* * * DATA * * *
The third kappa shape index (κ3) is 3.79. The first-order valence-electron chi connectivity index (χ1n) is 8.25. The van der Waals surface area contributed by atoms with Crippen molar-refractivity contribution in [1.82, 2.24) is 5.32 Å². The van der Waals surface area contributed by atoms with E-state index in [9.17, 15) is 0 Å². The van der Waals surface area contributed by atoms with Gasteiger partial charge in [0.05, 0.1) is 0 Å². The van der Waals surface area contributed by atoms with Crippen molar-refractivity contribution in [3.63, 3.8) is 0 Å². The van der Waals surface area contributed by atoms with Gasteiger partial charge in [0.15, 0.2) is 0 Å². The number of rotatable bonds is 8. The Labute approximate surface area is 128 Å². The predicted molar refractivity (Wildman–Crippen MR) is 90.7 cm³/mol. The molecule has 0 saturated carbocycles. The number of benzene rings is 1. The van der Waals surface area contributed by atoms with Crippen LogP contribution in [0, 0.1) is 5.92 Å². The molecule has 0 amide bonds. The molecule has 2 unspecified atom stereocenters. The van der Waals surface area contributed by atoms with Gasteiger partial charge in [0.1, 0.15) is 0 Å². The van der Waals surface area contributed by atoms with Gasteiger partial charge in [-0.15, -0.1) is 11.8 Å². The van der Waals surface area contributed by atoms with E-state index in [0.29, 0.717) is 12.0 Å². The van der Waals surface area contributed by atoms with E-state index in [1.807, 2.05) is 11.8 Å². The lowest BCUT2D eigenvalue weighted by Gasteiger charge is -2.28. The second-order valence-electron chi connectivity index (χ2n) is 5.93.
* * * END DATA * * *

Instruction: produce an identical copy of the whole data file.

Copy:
The third kappa shape index (κ3) is 3.79. The first-order valence-electron chi connectivity index (χ1n) is 8.25. The van der Waals surface area contributed by atoms with Crippen molar-refractivity contribution in [1.82, 2.24) is 5.32 Å². The van der Waals surface area contributed by atoms with E-state index in [9.17, 15) is 0 Å². The van der Waals surface area contributed by atoms with Gasteiger partial charge in [0.05, 0.1) is 0 Å². The van der Waals surface area contributed by atoms with Crippen molar-refractivity contribution in [3.63, 3.8) is 0 Å². The van der Waals surface area contributed by atoms with Gasteiger partial charge in [0.15, 0.2) is 0 Å². The number of rotatable bonds is 8. The Labute approximate surface area is 128 Å². The predicted molar refractivity (Wildman–Crippen MR) is 90.7 cm³/mol. The molecule has 0 saturated carbocycles. The number of benzene rings is 1. The van der Waals surface area contributed by atoms with Crippen LogP contribution in [0, 0.1) is 5.92 Å². The molecule has 0 amide bonds. The molecule has 2 unspecified atom stereocenters. The van der Waals surface area contributed by atoms with Gasteiger partial charge in [0.1, 0.15) is 0 Å². The van der Waals surface area contributed by atoms with Gasteiger partial charge in [-0.15, -0.1) is 11.8 Å². The van der Waals surface area contributed by atoms with E-state index in [0.29, 0.717) is 12.0 Å². The van der Waals surface area contributed by atoms with E-state index in [1.807, 2.05) is 11.8 Å². The lowest BCUT2D eigenvalue weighted by Gasteiger charge is -2.28. The second-order valence-electron chi connectivity index (χ2n) is 5.93.